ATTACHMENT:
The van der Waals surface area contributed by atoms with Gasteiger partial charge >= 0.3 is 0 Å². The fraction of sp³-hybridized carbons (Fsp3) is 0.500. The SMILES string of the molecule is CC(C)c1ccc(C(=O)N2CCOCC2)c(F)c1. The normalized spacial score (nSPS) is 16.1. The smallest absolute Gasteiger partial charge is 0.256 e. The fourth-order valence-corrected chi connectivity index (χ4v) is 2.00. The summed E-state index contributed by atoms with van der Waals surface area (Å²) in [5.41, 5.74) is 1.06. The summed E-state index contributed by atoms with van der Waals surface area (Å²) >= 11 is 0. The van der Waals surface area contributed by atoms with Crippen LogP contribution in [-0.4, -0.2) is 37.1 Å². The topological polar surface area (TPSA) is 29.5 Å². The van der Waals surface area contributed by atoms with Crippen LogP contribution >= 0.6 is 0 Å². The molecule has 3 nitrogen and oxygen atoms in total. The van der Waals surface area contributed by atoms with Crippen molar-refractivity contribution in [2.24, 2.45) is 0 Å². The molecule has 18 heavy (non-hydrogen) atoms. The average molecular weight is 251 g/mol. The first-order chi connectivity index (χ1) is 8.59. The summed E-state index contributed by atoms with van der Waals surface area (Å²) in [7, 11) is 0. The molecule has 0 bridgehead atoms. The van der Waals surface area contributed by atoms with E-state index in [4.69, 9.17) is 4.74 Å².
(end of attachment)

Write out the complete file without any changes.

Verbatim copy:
The van der Waals surface area contributed by atoms with Gasteiger partial charge >= 0.3 is 0 Å². The fraction of sp³-hybridized carbons (Fsp3) is 0.500. The SMILES string of the molecule is CC(C)c1ccc(C(=O)N2CCOCC2)c(F)c1. The normalized spacial score (nSPS) is 16.1. The smallest absolute Gasteiger partial charge is 0.256 e. The fourth-order valence-corrected chi connectivity index (χ4v) is 2.00. The summed E-state index contributed by atoms with van der Waals surface area (Å²) in [5.41, 5.74) is 1.06. The summed E-state index contributed by atoms with van der Waals surface area (Å²) >= 11 is 0. The van der Waals surface area contributed by atoms with Crippen LogP contribution in [-0.4, -0.2) is 37.1 Å². The topological polar surface area (TPSA) is 29.5 Å². The van der Waals surface area contributed by atoms with Crippen LogP contribution >= 0.6 is 0 Å². The molecule has 3 nitrogen and oxygen atoms in total. The van der Waals surface area contributed by atoms with Crippen molar-refractivity contribution in [2.24, 2.45) is 0 Å². The molecule has 18 heavy (non-hydrogen) atoms. The average molecular weight is 251 g/mol. The first-order chi connectivity index (χ1) is 8.59. The summed E-state index contributed by atoms with van der Waals surface area (Å²) in [7, 11) is 0. The molecule has 0 bridgehead atoms. The van der Waals surface area contributed by atoms with E-state index in [4.69, 9.17) is 4.74 Å².